Ethics in decision making

Psychology
Date:
Topic: Ethics in decision making

Good decisions emerge from pure heart and unbiased approach. Normally decisions are made with two principal methods, the intuitive method and the deductive method. Heart and feelings play the major role in for former method and intellect and reasoning play the dominant role in the later method. Good decisions are often judged not so much by their outcomes as they are by the principles on which they are based(drwilliamdoverspike.com) and the process of decision making assumes dominance over all other factors.
Ethical decision-making is based on six basic moral principles: autonomy, non- maleficence, beneficence, justice, fidelity, and veracity. Before taking any decision locate the problem first and then identify the principals involved on which the decision will be based. Deviation from the set standards should be an exception as demanded by the merits of the situation, and not as a rule. Ponder this aspect well, as there are likely to be more than one solution to a problem. Sometimes, no action is also a positive aspect of the solution. Doing it, or not doing are like two arms of the scale of justice. both are equally important.
Each of the six moral principles mentioned above carry value and weightage depending upon the particular circumstances. They are explained in brief thus:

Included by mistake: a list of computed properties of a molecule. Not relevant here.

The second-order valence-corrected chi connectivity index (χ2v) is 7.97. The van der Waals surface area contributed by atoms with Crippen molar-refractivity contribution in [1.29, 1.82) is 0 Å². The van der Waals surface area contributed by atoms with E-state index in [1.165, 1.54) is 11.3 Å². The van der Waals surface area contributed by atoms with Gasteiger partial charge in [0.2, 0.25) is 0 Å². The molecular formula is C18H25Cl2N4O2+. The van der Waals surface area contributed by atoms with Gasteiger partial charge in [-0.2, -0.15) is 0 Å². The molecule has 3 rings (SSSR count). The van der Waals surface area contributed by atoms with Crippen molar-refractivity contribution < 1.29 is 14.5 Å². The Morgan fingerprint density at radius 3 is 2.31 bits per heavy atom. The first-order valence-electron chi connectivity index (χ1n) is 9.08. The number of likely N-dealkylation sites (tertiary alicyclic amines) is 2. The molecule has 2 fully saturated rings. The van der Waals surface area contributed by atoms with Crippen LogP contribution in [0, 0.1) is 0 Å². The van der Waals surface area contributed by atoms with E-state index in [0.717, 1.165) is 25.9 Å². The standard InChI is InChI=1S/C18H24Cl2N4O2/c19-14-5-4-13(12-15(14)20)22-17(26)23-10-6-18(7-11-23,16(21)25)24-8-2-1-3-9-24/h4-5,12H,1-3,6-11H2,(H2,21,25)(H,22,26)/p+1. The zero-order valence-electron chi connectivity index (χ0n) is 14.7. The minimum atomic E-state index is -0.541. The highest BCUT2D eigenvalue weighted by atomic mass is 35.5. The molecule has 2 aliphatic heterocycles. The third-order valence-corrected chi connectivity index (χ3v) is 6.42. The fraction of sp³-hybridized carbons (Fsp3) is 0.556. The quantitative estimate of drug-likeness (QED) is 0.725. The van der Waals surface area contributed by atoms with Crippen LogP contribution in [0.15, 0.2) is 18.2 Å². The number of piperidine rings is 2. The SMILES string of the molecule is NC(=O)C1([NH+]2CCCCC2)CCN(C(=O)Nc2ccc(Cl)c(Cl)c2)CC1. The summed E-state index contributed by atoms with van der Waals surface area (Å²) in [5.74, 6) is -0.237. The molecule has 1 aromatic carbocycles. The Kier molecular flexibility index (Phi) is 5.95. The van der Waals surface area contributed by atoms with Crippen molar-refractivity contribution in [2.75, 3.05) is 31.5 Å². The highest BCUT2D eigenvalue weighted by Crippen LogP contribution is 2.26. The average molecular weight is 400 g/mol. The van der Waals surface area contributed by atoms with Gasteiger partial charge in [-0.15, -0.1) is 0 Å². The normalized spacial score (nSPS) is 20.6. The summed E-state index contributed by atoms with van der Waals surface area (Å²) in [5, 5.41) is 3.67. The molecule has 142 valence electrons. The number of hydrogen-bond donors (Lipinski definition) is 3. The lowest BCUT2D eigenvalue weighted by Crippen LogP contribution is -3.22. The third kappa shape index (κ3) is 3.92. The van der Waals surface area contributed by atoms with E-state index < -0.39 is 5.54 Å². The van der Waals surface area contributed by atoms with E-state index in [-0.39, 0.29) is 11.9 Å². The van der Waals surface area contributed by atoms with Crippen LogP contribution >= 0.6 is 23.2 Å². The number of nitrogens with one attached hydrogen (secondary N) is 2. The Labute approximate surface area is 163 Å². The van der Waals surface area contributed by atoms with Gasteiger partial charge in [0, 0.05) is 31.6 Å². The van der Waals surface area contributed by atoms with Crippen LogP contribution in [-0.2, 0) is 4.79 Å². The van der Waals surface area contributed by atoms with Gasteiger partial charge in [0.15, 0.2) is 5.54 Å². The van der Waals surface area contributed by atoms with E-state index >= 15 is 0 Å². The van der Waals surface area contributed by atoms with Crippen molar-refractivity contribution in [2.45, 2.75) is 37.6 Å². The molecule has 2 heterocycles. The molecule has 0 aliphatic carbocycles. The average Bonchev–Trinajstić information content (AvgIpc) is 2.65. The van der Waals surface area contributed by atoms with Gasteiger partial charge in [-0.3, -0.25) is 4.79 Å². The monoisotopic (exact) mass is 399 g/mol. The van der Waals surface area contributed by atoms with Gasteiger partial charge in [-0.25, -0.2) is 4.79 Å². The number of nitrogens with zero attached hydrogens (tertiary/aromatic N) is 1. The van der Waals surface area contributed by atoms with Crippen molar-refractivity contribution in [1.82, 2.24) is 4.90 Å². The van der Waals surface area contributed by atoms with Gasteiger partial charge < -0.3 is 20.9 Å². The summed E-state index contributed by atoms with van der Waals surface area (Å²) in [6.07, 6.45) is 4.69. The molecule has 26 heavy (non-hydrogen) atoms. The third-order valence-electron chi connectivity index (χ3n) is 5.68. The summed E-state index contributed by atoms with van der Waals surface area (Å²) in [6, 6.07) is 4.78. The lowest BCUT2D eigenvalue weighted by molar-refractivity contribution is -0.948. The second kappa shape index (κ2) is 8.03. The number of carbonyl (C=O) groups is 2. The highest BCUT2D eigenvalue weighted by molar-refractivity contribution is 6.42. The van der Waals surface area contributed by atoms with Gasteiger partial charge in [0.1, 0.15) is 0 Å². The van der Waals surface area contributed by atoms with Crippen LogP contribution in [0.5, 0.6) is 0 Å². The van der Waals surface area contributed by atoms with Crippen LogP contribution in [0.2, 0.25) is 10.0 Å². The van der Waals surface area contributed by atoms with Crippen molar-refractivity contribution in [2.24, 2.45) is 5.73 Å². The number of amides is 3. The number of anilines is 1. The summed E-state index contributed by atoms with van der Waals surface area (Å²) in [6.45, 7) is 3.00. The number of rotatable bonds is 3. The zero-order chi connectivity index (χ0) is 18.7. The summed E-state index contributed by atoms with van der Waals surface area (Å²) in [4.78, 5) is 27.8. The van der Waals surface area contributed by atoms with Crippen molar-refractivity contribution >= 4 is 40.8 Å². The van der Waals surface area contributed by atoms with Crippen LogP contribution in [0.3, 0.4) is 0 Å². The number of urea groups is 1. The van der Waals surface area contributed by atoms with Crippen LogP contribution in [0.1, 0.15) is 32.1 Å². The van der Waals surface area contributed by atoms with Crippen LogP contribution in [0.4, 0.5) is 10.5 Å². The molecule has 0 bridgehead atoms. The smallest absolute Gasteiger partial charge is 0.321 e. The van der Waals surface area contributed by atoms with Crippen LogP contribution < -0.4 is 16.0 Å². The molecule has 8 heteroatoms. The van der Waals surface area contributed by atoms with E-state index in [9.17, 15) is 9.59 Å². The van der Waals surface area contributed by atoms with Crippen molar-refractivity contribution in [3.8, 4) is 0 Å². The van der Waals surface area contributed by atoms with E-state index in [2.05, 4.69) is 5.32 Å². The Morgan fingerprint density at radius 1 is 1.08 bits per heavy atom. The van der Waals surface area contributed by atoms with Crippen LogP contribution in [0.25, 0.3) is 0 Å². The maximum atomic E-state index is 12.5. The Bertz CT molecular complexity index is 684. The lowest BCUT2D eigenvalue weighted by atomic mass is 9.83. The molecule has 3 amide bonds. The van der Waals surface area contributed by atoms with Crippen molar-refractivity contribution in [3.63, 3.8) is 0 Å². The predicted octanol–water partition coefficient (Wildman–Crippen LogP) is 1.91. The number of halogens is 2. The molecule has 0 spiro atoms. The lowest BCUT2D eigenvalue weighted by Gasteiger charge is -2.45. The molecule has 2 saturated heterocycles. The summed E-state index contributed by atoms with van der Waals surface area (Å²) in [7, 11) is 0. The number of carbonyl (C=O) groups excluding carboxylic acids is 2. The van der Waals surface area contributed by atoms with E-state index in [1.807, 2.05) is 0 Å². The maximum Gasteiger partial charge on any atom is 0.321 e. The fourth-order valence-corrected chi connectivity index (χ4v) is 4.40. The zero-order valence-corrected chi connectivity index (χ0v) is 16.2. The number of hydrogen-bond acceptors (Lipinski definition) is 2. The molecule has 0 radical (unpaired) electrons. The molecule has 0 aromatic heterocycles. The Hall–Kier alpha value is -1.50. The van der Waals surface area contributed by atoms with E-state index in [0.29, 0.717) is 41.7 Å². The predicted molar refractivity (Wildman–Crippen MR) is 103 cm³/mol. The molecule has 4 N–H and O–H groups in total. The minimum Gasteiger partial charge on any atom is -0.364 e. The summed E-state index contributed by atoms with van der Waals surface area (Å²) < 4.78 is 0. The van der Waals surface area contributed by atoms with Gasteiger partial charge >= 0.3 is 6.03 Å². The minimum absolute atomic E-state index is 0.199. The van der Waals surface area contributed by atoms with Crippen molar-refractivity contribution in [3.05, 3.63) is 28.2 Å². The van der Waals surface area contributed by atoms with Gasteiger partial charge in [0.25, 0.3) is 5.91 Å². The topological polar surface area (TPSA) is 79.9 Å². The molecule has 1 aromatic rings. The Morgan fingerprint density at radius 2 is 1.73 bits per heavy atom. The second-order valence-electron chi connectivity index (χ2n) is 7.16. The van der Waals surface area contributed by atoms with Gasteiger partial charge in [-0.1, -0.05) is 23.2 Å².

Autonomy: This refers to one’s freedom to take decision as per one’s choice.
Beneficence: This has a philanthropic aspect for the decision. Welfare of others is the supreme consideration.
Non-maleficence: Not hurting others and actions without intentional harm to others.
Justice: Taking decisions without any extraneous considerations on the basis of age, gender, race, religion, nationality, or sex. You are absolutely neutral and decisions are taken only on the basis of merits.
Fidelity: Honoring commitments without avoiding the responsibility one is obliged to perform in a relationship of trust.
Veracity: Refers to truthfulness. This is often used in the medical profession. Violation of this principle will result in loss of creditability and honor. In other words, that indicates an unprofessional approach.
Conclusion:
No cut and dry formula exists for application of the principles of ethics for arriving at a decision. It depends upon the exigencies of the circumstances. Welfare of humankind is the foundation stone of the edifice of any good decision.

References

Doverspike, William F. Article: How to Make Good Decisions
Web: drwilliamdoverspike.com